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Treasury Defends Toxic Asset Plan After JPMorgan Opts Out

The Treasury Department on Thursday defended the viability of its $1 trillion plan to get soured mortgage investments off of banks' books after JPMorgan Chase's chief executive said the company won't participate.

Some analysts said JPMorgan Chase & Co. CEO Jamie Dimon's comments could spell trouble for Treasury's program, even before it gets off the ground.

Dimon said JPMorgan did not intend to participate in Treasury's Public-Private Investment Program, or PPIP, because it did not need to. The program is designed to support purchases of as much as $1 trillion in toxic assets that are currently weighing down banks' books.

"We have no intent on using PPIP at all. We don't need it. We have our own assets. If we want to sell them, we'll sell them," he told reporters. "If we want to buy them, we'll buy them."

The Treasury Department played down the concerns, saying they were confident there will be significant interest from other banks who do want to participate and that the program will be launched "as soon as possible."

Still, some analysts said Dimon's comments could lead to other large banks remaining on the sidelines.

"If JPMorgan is not going to participate, chances are that other large institutions won't be participating either," said Sung Won Sohn, an economics professor at the Smith School of Business at California State University.

Some large banks want to get away from doing business with the government over fears they will be subject to too many restrictions now or in the future, Sohn said.

Spokesmen for other major banks mostly had no immediate comment following Dimon's remarks. Like JPMorgan, which received $25 billion, several other recipients of government money under the bailout program -- Wells Fargo & Co., Goldman Sachs Group Inc. and Morgan Stanley -- have expressed interest in repaying it soon.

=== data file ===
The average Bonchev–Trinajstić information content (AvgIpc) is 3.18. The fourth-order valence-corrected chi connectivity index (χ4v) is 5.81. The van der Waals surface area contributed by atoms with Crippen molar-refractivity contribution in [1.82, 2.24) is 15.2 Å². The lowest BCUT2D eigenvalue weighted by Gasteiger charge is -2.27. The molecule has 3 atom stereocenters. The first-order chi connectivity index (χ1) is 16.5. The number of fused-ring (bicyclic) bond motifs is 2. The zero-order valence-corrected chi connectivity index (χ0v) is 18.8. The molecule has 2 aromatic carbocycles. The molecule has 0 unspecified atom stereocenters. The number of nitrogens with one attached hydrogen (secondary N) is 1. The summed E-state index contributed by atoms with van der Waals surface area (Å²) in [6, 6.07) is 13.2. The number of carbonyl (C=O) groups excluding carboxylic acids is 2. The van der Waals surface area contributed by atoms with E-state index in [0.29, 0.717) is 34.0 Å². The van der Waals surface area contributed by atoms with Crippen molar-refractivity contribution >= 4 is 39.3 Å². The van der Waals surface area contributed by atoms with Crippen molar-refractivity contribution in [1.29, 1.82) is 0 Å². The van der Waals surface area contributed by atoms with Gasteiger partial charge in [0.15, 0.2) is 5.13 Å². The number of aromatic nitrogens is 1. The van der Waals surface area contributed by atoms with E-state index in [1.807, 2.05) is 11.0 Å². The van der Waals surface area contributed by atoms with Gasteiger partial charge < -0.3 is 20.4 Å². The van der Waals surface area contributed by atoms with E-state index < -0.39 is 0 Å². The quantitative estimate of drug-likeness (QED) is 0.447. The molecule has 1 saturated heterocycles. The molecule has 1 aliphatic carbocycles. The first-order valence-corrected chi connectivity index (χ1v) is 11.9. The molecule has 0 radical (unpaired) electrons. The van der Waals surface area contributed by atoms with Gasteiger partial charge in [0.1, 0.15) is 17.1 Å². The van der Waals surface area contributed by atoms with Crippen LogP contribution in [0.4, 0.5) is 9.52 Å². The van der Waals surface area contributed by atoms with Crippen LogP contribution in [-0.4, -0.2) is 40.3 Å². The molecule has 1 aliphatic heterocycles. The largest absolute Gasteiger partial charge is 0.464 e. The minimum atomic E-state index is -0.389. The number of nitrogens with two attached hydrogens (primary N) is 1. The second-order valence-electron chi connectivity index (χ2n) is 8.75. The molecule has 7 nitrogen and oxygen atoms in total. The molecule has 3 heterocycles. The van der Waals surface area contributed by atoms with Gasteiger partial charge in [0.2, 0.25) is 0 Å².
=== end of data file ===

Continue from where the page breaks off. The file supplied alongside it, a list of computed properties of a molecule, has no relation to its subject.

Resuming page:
"We have said that we support the government's plan to help financial institutions to shed troubled assets," said Julia Tunis Bernard, a spokeswoman for Wells Fargo in San Francisco. However, she added, the bank also is evaluating its own plans for buying or selling assets.

Goldman Sachs spokesman Michael DuVally in New York said the company continues to evaluate the public-private investment program "and have discussions with government agencies about it."

Treasury Secretary Timothy Geithner unveiled the PPIP on March 23. The goal is to the toxic assets, sour real estate loans and distressed securities backed by mortgages, off banks' books so that they can resume more normal lending to consumers and businesses and help combat the country's recession.

Treasury is employing the resources of the government's $700 billion bailout program along with support from the Federal Reserve and the Federal Deposit Insurance Corp. to attract private investors to buy the distressed assets.

Treasury spokeswoman Stephanie Cutter said the department had been pleased by the interest shown since Geithner unveiled the proposal.

"We've been encouraged by the interest by both investors and financial institutions who wish to participate in creating a market for these legacy assets," she said in a statement. "We are working to launch the program as soon as possible."

Alois Pirker, an analyst for the Aite Group, said if JPMorgan holds on to the assets, it may be betting the economy will turn around and they will be worth more.

Karen Shaw Petrou, managing partner at Federal Financial Analytics, a financial industry consulting firm, said Dimon's comments underscored that the government's program was still in the formative stages. She said that uncertainty was causing many institutions to be cautious.

Petrou is telling her clients "to think it through the way you would like it to work without ruling anything out."

"None of this stuff is getting off the ground very well," banking industry analyst Bert Ely said of the government rescue programs.

JPMorgan "feels that they don't need to play," he said, and other banks in relatively strong condition also could demur because "it makes no sense to lock in losses" by selling problem assets at a discount.